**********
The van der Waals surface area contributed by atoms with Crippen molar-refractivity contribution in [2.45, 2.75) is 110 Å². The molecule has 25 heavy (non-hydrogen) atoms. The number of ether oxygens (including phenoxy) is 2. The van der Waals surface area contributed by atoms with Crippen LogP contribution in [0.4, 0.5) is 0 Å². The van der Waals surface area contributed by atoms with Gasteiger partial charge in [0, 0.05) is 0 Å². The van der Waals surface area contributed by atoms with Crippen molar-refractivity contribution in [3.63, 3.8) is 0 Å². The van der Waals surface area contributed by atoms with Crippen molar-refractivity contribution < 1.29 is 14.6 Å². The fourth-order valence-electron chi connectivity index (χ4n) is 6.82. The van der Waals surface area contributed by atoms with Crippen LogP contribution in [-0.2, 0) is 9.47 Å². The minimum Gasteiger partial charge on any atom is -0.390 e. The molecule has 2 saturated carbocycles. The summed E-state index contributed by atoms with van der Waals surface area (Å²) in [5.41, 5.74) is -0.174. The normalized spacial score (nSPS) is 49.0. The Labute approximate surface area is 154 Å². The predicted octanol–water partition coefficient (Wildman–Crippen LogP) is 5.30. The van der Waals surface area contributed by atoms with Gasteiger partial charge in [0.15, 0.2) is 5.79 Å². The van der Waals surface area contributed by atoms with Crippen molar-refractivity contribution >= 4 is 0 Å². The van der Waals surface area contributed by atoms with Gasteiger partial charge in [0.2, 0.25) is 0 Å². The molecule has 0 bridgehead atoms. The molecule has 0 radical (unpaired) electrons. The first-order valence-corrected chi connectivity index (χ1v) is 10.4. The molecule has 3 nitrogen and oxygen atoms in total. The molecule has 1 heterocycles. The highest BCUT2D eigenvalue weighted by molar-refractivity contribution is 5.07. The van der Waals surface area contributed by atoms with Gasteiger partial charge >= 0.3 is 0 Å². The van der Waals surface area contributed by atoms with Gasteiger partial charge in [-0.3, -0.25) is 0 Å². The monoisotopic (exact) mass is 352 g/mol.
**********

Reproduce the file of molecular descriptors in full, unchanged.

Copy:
The van der Waals surface area contributed by atoms with Crippen molar-refractivity contribution in [2.45, 2.75) is 110 Å². The molecule has 25 heavy (non-hydrogen) atoms. The number of ether oxygens (including phenoxy) is 2. The van der Waals surface area contributed by atoms with Crippen LogP contribution in [0.4, 0.5) is 0 Å². The van der Waals surface area contributed by atoms with Gasteiger partial charge in [0, 0.05) is 0 Å². The van der Waals surface area contributed by atoms with Crippen molar-refractivity contribution in [3.63, 3.8) is 0 Å². The van der Waals surface area contributed by atoms with Crippen molar-refractivity contribution < 1.29 is 14.6 Å². The fourth-order valence-electron chi connectivity index (χ4n) is 6.82. The van der Waals surface area contributed by atoms with Crippen LogP contribution in [-0.2, 0) is 9.47 Å². The minimum Gasteiger partial charge on any atom is -0.390 e. The molecule has 2 saturated carbocycles. The summed E-state index contributed by atoms with van der Waals surface area (Å²) in [5.41, 5.74) is -0.174. The normalized spacial score (nSPS) is 49.0. The Labute approximate surface area is 154 Å². The predicted octanol–water partition coefficient (Wildman–Crippen LogP) is 5.30. The van der Waals surface area contributed by atoms with Gasteiger partial charge in [0.15, 0.2) is 5.79 Å². The van der Waals surface area contributed by atoms with Crippen molar-refractivity contribution >= 4 is 0 Å². The van der Waals surface area contributed by atoms with Gasteiger partial charge in [0.2, 0.25) is 0 Å². The molecule has 0 bridgehead atoms. The molecule has 0 radical (unpaired) electrons. The first-order valence-corrected chi connectivity index (χ1v) is 10.4. The molecule has 3 nitrogen and oxygen atoms in total. The molecule has 1 heterocycles. The highest BCUT2D eigenvalue weighted by molar-refractivity contribution is 5.07. The van der Waals surface area contributed by atoms with Gasteiger partial charge >= 0.3 is 0 Å². The van der Waals surface area contributed by atoms with Gasteiger partial charge in [-0.3, -0.25) is 0 Å². The monoisotopic (exact) mass is 352 g/mol.